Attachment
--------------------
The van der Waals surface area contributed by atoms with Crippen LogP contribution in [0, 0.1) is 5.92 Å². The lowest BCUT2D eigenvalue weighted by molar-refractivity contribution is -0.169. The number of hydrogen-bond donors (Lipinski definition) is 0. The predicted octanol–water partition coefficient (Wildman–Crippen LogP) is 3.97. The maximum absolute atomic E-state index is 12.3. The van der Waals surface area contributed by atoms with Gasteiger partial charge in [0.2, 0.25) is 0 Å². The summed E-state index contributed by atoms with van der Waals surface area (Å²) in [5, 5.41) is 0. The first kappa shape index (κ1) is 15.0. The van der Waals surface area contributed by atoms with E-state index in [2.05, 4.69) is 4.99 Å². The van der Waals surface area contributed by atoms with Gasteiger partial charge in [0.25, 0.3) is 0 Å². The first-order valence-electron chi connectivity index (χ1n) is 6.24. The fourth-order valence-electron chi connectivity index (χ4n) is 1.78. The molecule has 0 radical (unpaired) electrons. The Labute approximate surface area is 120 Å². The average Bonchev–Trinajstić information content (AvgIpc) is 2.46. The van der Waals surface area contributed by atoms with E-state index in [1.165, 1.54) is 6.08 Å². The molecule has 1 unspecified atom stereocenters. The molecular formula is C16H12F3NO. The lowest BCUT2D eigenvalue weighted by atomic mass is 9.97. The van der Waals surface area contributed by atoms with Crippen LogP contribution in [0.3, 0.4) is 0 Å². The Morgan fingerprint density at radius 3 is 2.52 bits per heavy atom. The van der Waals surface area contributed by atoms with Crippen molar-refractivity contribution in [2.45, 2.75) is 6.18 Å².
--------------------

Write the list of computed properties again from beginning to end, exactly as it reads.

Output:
The van der Waals surface area contributed by atoms with Crippen LogP contribution in [0, 0.1) is 5.92 Å². The lowest BCUT2D eigenvalue weighted by molar-refractivity contribution is -0.169. The number of hydrogen-bond donors (Lipinski definition) is 0. The predicted octanol–water partition coefficient (Wildman–Crippen LogP) is 3.97. The maximum absolute atomic E-state index is 12.3. The van der Waals surface area contributed by atoms with Gasteiger partial charge in [0.2, 0.25) is 0 Å². The summed E-state index contributed by atoms with van der Waals surface area (Å²) in [5, 5.41) is 0. The first kappa shape index (κ1) is 15.0. The van der Waals surface area contributed by atoms with E-state index in [2.05, 4.69) is 4.99 Å². The van der Waals surface area contributed by atoms with Gasteiger partial charge in [0.25, 0.3) is 0 Å². The first-order valence-electron chi connectivity index (χ1n) is 6.24. The fourth-order valence-electron chi connectivity index (χ4n) is 1.78. The molecule has 0 radical (unpaired) electrons. The Labute approximate surface area is 120 Å². The average Bonchev–Trinajstić information content (AvgIpc) is 2.46. The van der Waals surface area contributed by atoms with E-state index in [1.165, 1.54) is 6.08 Å². The molecule has 1 unspecified atom stereocenters. The molecular formula is C16H12F3NO. The lowest BCUT2D eigenvalue weighted by atomic mass is 9.97. The van der Waals surface area contributed by atoms with Crippen LogP contribution in [0.3, 0.4) is 0 Å². The Morgan fingerprint density at radius 3 is 2.52 bits per heavy atom. The van der Waals surface area contributed by atoms with Crippen molar-refractivity contribution in [2.45, 2.75) is 6.18 Å².